Acculturation-related Measures, Ethnic Discrimination, and Drinking Outcomes Among U.S. Latinos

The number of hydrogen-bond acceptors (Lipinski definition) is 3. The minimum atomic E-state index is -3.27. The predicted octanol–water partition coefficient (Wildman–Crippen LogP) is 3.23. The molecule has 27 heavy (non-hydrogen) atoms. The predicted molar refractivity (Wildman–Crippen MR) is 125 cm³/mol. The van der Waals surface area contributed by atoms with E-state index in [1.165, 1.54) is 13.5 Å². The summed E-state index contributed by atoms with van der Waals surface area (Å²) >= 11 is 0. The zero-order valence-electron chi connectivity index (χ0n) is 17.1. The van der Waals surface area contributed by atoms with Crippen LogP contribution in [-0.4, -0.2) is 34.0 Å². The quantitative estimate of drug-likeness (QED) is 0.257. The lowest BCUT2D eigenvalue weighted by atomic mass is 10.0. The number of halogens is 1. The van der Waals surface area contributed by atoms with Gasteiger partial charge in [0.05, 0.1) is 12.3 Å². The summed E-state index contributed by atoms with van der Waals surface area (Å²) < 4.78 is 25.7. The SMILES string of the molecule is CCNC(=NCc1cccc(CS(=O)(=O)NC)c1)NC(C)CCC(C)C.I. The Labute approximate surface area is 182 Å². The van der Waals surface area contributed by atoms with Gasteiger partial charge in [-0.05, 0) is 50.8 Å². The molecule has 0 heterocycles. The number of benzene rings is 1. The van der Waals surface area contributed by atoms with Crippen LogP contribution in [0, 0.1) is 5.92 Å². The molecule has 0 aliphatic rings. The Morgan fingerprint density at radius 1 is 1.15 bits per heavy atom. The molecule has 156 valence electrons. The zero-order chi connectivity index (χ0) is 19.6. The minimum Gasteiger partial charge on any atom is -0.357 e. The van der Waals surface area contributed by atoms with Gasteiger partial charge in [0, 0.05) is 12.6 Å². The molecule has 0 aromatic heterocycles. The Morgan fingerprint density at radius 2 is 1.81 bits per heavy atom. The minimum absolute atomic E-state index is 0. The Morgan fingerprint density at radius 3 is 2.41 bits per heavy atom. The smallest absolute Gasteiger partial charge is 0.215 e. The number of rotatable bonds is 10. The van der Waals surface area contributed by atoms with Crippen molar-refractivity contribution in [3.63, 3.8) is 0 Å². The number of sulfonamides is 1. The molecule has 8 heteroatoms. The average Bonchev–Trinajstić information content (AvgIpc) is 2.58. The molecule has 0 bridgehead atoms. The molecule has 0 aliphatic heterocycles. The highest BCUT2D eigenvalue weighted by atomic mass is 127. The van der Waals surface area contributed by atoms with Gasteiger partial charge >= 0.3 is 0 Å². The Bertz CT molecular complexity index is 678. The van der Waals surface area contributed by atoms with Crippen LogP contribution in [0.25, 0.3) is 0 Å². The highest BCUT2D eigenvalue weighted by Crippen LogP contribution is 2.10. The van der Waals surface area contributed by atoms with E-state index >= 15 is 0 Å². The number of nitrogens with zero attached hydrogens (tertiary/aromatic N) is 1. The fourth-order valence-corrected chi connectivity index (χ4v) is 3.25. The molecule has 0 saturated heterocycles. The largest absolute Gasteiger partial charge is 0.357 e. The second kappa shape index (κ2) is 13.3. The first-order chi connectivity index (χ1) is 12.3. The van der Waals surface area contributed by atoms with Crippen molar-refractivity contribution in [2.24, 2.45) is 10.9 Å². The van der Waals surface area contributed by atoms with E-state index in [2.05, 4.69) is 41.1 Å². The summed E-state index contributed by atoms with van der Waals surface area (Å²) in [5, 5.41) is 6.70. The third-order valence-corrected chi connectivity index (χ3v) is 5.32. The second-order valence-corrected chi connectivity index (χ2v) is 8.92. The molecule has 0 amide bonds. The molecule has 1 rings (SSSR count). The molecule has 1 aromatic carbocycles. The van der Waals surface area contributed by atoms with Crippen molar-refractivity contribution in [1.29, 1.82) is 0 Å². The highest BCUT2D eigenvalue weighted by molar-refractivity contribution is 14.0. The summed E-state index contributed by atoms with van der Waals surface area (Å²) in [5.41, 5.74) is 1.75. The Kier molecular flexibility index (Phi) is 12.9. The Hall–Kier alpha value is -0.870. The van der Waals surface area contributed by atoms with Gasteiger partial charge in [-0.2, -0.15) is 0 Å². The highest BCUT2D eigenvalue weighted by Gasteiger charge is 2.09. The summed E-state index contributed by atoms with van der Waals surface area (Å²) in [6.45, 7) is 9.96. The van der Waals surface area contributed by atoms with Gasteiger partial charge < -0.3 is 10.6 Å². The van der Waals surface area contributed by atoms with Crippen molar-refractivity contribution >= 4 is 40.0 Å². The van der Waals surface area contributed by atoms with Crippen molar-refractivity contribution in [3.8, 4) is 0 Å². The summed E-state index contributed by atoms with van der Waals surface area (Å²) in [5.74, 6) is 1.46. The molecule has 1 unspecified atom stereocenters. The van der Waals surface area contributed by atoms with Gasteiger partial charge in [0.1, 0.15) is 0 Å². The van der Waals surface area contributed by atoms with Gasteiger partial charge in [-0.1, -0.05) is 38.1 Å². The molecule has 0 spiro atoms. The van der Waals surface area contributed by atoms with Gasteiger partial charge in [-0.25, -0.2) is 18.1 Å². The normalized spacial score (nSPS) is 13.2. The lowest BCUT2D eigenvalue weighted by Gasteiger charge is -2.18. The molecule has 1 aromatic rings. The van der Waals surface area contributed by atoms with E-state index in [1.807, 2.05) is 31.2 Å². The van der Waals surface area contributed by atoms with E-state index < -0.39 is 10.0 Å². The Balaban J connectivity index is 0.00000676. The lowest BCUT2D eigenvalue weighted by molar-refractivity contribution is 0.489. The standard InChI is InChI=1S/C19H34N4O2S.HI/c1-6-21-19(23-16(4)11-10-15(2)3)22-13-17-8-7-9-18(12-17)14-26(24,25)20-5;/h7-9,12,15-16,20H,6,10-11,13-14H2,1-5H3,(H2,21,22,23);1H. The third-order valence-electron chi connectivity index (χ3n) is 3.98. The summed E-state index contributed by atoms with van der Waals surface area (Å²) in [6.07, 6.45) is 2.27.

With implications for chronic disease and mortality, alcohol-related problems represent a threat to population health. Among U.S. Latinos, the process of acculturation has traditionally been identified as a predictor of drinking outcomes. However, past research on the relationship between acculturation and drinking has varied widely, leaving uncertainties regarding the circumstances under which the relationship operates or the reasons why the relationship is observed. The present study therefore explored the intricacies of the relationship between acculturation-related measures and drinking outcomes among U.S. Latinos, highlighting within-group variation based on sex and heritage country/region and the importance of examining mediators. Using a population-based probability sample of U.S. adults (NESARC-III, 2012-2013), the present study examined data from 7,037 self-identified Latinos. Using multivariable regression analyses, the study tested relationships between various conventionally-used acculturation measures (including proxy measures and an acculturation scale) and a range of drinking outcomes: drinking status, average daily ethanol intake, and DSM-5 alcohol use disorder. Moderation analyses examined the role of sex and heritage country/region. Finally, the study employed mediation analysis to test the hypothesized role of self-reported perceived ethnic discrimination as a mediator in the relationship between acculturation-related measures and drinking outcomes. Results indicated a significant and positive, albeit modest, relationship between acculturation-related measures and a range of drinking outcomes. Many of these relationships varied by sex or heritage country/region, depending on the specific acculturation-related measure and drinking outcome examined. Notably, the link between acculturation-related measures and DSM-5 alcohol use disorder was consistent for men and women. For Latino men, results of mediation analyses indicated that self-reported perceived ethnic discrimination acted as a partial mediator in the relationship between two acculturation-related measures and past-year DSM-5 alcohol use disorder. This finding lends credence to the notion that ethnic discrimination and experiences of “othering”—which can accompany the process of acculturation—may help explain problem drinking in U.S. Latino adult men. Further research is needed to uncover the variety of experiences or structures of discrimination involved in problem drinking among U.S. Latinos. Mediators in the relationship between acculturation and problem drinking may provide opportunities for intervention to weaken this detrimental relationship.